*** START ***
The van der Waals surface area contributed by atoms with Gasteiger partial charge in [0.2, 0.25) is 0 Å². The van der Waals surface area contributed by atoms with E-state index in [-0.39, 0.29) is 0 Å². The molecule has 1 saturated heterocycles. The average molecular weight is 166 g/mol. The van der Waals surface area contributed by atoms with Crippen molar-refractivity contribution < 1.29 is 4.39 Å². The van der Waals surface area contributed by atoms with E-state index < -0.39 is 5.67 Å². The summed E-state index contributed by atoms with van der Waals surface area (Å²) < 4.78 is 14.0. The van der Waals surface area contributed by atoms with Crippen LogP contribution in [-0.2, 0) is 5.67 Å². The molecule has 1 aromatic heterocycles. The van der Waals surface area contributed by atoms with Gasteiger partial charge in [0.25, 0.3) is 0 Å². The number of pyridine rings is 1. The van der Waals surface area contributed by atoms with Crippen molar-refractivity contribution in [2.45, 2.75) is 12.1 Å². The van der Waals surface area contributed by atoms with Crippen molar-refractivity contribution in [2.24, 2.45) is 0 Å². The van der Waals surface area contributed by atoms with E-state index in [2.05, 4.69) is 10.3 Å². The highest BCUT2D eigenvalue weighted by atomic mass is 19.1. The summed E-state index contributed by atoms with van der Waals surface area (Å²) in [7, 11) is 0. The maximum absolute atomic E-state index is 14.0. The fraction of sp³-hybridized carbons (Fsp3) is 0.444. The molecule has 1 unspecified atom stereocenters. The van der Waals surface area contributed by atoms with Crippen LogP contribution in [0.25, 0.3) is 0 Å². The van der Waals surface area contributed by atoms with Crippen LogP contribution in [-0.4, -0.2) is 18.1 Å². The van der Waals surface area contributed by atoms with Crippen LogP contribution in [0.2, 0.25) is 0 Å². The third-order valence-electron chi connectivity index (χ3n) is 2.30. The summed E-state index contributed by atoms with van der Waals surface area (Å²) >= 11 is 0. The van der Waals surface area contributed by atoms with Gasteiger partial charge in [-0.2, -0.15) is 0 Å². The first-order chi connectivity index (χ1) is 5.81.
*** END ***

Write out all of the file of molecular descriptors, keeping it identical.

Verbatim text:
The van der Waals surface area contributed by atoms with Gasteiger partial charge in [0.2, 0.25) is 0 Å². The van der Waals surface area contributed by atoms with E-state index in [-0.39, 0.29) is 0 Å². The molecule has 1 saturated heterocycles. The average molecular weight is 166 g/mol. The van der Waals surface area contributed by atoms with Crippen molar-refractivity contribution < 1.29 is 4.39 Å². The van der Waals surface area contributed by atoms with E-state index < -0.39 is 5.67 Å². The summed E-state index contributed by atoms with van der Waals surface area (Å²) < 4.78 is 14.0. The van der Waals surface area contributed by atoms with Crippen LogP contribution in [-0.2, 0) is 5.67 Å². The molecule has 1 aromatic heterocycles. The van der Waals surface area contributed by atoms with Gasteiger partial charge in [0.25, 0.3) is 0 Å². The number of pyridine rings is 1. The van der Waals surface area contributed by atoms with Crippen molar-refractivity contribution in [2.45, 2.75) is 12.1 Å². The van der Waals surface area contributed by atoms with Crippen molar-refractivity contribution in [2.24, 2.45) is 0 Å². The van der Waals surface area contributed by atoms with E-state index in [2.05, 4.69) is 10.3 Å². The highest BCUT2D eigenvalue weighted by atomic mass is 19.1. The summed E-state index contributed by atoms with van der Waals surface area (Å²) in [7, 11) is 0. The maximum absolute atomic E-state index is 14.0. The fraction of sp³-hybridized carbons (Fsp3) is 0.444. The molecule has 1 unspecified atom stereocenters. The van der Waals surface area contributed by atoms with Crippen LogP contribution in [0.25, 0.3) is 0 Å². The van der Waals surface area contributed by atoms with Crippen LogP contribution in [-0.4, -0.2) is 18.1 Å². The van der Waals surface area contributed by atoms with Crippen LogP contribution in [0.2, 0.25) is 0 Å². The third-order valence-electron chi connectivity index (χ3n) is 2.30. The summed E-state index contributed by atoms with van der Waals surface area (Å²) >= 11 is 0. The van der Waals surface area contributed by atoms with Gasteiger partial charge in [-0.2, -0.15) is 0 Å². The first-order chi connectivity index (χ1) is 5.81.